The historical conditions in Italy were not and are not very different from those in Russia. The problem of the unification of the masses of workers and peasants is presented in the same terms: it will happen in the practice of the socialist state and it will be founded on the new psychology of common life in the trench.

Italian agriculture must radically transform its operations to exit from the crisis caused by the war. The destruction of livestock forces the introduction of machines, forces a rapid passage to an industrial culture centred on the availability of technical institutions well equipped with machinery. But such a transformation cannot happen in a regime of private property without causing a disaster: it is necessary that it happen in a socialist state, in the interests of the peasants and workers, associating in communist work units. The introduction of machines into the process of production has always caused profound crises of unemployment, only slowly overcome by the elasticity of the labour market. Today the conditions of work are radically changed: agricultural unemployment has already become an irresolvable problem because of the effective impossibility of emigration: the industrial transformation of agriculture can only happen with the consent of poor peasants, through a dictatorship of the proletariat embodied in councils of industrial workers and poor peasants.

The factory workers and poor peasants are the two energies of the proletarian revolution. For them especially communism represents an existential necessity: its coming means life and liberty, the continuation of private property means the inherent danger of being annihilated, of losing everything up to physical life. They are the irreducible element, the continuation of revolutionary enthusiasm, the iron will to refuse compromises, to advance implacably to a full realization, without being demoralized by partial and transitory mishaps, without having illusions from easy successes.

They are the backbone of the revolution, the iron battalions of the proletarian army which advances, overturning obstacles at a blow or laying siege to them with its human waves which shatter, corrode with patient work, with tireless sacrifice. Communism is their culture, it is the system of historical conditions in which they will acquire a personality, a dignity, a culture, through which they will become the creative spirit of progress and beauty.

Any revolutionary work has a chance of success only in so far as it founds itself on the necessities of their life and on the demands of their culture. This must be understood by the leaders of the proletarian and socialist movement. And it is necessary that they understand how important is the problem of giving the implacable force of the revolution the form suited to its general psychology.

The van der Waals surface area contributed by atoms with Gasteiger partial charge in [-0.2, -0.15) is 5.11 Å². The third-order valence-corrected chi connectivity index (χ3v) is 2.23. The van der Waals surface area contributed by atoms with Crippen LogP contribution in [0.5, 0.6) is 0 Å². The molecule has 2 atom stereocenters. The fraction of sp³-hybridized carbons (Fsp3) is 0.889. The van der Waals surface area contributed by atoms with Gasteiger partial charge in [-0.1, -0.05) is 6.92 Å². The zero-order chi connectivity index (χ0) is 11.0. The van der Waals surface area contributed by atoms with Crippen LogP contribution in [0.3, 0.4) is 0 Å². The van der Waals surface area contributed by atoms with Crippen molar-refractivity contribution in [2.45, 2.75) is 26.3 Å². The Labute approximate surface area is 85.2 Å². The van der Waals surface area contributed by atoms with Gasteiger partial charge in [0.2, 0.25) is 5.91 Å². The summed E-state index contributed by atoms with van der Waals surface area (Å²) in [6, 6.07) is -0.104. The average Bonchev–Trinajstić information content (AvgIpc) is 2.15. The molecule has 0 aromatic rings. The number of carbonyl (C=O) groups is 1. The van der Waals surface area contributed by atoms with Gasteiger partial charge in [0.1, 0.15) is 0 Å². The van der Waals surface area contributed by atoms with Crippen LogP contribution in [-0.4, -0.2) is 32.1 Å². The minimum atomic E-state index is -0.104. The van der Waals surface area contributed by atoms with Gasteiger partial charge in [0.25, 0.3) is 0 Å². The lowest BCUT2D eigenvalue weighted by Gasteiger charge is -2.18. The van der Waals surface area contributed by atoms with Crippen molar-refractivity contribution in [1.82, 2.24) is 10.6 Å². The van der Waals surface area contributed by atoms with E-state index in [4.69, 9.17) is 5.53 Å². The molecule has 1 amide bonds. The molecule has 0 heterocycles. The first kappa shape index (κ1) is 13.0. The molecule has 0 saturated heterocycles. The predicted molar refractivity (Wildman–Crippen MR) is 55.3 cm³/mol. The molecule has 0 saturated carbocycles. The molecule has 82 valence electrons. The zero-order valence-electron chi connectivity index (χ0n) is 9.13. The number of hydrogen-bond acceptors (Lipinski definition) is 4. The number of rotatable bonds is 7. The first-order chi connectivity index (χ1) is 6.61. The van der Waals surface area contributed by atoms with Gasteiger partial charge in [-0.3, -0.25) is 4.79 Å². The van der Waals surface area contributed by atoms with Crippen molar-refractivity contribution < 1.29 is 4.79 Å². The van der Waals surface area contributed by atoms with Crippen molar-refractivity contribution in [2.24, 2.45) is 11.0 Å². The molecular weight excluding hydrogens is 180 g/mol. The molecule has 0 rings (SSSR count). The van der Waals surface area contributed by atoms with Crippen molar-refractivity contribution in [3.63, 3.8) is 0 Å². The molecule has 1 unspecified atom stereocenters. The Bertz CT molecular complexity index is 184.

In the backward conditions of the capitalist economy of before the war, it was not possible to form and develop wide and deep peasant organizations, in which the workers in the fields could educate themselves in an organic conception of the class struggle and in the permanent discipline necessary for the reconstruction of the state after the capitalist catastrophe.

The spiritual conquests realized during the war, the communist experiences accumulated in four years of bloodshed, undergone collectively, standing shoulder to shoulder in the mud- and blood-filled trenches, may be lost if we do not manage to bring all these individuals into organs of new collective life, in the functioning and practice of which the conquests can solidify, the experiences can develop, integrate, be consciously directed to the development of a concrete historical aim. Thus organized the peasants will become an element of order and progress; abandoned to themselves, in the impossibility of developing systematic and disciplined action, they will become a formless mass, a chaotic disorder of passions embittered to the point of barbarities more cruel than the unheard sufferings which are ever more shockingly occurring.

The communist revolution is essentially a problem of organization and discipline. Given the real objective conditions of Italian society, the protagonists of the revolution will be the industrial cities, with their compact and homogeneous masses of factory workers. We need then to turn our greatest attention to the new life which the new form of class struggle provokes inside the factory and in the process of industrial production. But with only the forces of the factory workers the revolution will not be able to establish itself in a solid and widespread way: it is necessary to link the city to the country, form in the country institutions of poor peasants amongst whom the socialist state will be able to promote the introduction of machinery and bring about the great process of transformation of the agrarian economy. In Italy this work is less difficult than is thought: during the war a large part of the rural population entered the city factories: amongst them the communist propaganda quickly took root; this population should serve as a cement between city and country, should be used to develop tight propaganda work which destroys mistrust and rancour, should be used to, taking account of its deep understanding of the rural psychology and of the trust which it enjoys, begin precisely the activity necessary to bring about the raising and development of new institutions which will incorporate in the communist movement the vast forces of the workers in the fields.